Early Western Travels, 1748-1846: A Series of Annotated Reprints of Some of the Best and Rarest Contemporary Volumes of Travel, Descriptive of the Aborigines and Social and Economic Conditions in the Middle and Far West, During the Period of Early American Settlement, Volume 1
Reuben Gold Thwaites
A. H. Clark Company, 1904 - Mississippi River Valley
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Page 62 - Name of the Honourable James Hamilton, Esquire, Lieutenant Governor and Commander-in-Chief of the Province of Pennsylvania, and Counties of New Castle, Kent, and Sussex, on Delaware...
Page 135 - In our way we passed through a fine timbered clear wood ; we came into a large road which the buffalos have beaten, spacious enough for two wagons to go abreast, and leading straight into the Lick. It appears that there are vast quantities of these bones lying five or six feet under ground, which we discovered in the bank, at the edge of the Lick. We found here two tusks above six feet long ; we carried one, with some other bones, to our boats, and set off.
Page 215 - The white people think we have no brains in our heads ; that they are big, and we a little handful ; but remember, when you hunt for a rattlesnake you cannot find it, and perhaps it will bite you before you see it.
Page 331 - The Historic Highways of America by ARCHER BUTLER HULBERT A series of monographs on the History of America as portrayed in the evolution of its highways of War, Commerce, and Social Expansion. Comprising the following volumes : I — Paths of the Mound-Building Indians and Great Game Animals.
Page 54 - Indians they being all out a hunting, but those we have seen are of opinion that their Brothers the English ought to have a Fort on this River to secure the Trade, for they think it will be dangerous for the Traders to travel the Roads for fear of being surprised by some of the French and French Indians, as they expect nothing else but a War with the French next Spring.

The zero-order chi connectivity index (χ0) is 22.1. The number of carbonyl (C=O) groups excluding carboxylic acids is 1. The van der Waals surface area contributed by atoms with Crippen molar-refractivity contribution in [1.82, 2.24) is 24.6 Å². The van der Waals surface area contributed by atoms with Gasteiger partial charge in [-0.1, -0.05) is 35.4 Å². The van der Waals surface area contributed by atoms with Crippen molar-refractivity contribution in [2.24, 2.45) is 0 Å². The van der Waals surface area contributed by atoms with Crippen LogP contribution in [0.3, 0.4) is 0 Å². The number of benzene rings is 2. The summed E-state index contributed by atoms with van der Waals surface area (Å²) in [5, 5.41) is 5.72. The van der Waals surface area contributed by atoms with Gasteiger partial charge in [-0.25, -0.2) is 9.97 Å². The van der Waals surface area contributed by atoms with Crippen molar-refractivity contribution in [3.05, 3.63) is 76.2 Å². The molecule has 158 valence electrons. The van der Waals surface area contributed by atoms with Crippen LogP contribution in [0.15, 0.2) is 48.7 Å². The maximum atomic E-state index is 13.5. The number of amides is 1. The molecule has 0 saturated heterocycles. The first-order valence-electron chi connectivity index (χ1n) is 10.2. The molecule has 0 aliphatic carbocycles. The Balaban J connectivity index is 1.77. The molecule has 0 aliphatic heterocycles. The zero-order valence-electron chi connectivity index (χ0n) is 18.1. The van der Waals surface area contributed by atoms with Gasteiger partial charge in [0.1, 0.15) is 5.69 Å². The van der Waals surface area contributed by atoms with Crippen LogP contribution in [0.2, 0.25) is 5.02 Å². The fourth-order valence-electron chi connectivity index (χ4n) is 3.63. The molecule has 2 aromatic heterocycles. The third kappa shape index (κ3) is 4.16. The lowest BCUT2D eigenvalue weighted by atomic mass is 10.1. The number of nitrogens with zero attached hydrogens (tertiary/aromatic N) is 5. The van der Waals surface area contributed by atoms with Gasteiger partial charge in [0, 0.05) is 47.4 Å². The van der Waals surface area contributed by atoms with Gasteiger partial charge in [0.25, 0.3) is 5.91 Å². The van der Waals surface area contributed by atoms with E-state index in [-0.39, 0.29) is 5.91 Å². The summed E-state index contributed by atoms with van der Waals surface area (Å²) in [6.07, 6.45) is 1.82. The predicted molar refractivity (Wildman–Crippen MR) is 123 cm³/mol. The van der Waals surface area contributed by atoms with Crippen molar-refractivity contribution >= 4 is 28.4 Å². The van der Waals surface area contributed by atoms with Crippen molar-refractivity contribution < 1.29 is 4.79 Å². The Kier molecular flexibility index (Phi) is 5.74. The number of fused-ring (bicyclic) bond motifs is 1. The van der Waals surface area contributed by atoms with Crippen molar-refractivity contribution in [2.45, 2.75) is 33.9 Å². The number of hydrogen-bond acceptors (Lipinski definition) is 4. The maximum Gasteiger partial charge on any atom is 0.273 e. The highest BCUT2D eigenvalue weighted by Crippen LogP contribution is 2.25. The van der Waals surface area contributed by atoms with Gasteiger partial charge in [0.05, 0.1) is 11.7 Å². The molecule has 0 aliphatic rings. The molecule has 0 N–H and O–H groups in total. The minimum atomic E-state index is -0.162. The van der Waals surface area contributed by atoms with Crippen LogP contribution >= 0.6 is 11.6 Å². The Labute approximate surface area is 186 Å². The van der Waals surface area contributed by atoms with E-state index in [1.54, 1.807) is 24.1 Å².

Page 150 - Miame river, about a quarter of a mile from this place, is one hundred yards wide, on the east side of which stands a stockade fort, somewhat ruinous. The Indian village consists of about forty or fifty cabins, besides nine or ten French houses, a runaway colony from Detroit, during the...
Page 152 - ... good, producing plenty of grain. All the people here are generally poor wretches, and consist of three or four hundred French families, a lazy, idle people, depending chiefly on the savages for their subsistence ; though the land, with little labor, produces plenty of grain, they scarcely raise as much as will supply their wants, in imitation of the Indians, whose manners and customs they have entirely adopted, and cannot subsist without them. The men, women, and children speak the Indian tongue...
Page 144 - The distance from Post Vincent to Ouicatanon is two hundred and ten miles. This place is situated on the Ouabache. About fourteen French families are living in the fort, which stands on the north side of the river.
Page 215 - Your heart is good," they said to Post, "you speak sincerely; but we know there is always a great number who wish to get rich ; they never have enough ; look ! we do not want to be rich, and take away what others have.
Page 68 - How comes it that you have broke the general peace? Is it not three years since you, as well as our Brothers, the English, told us that there was a peace between the English and French; and how comes it that you have taken our Brothers as your prisoners on our lands. Is it not our land...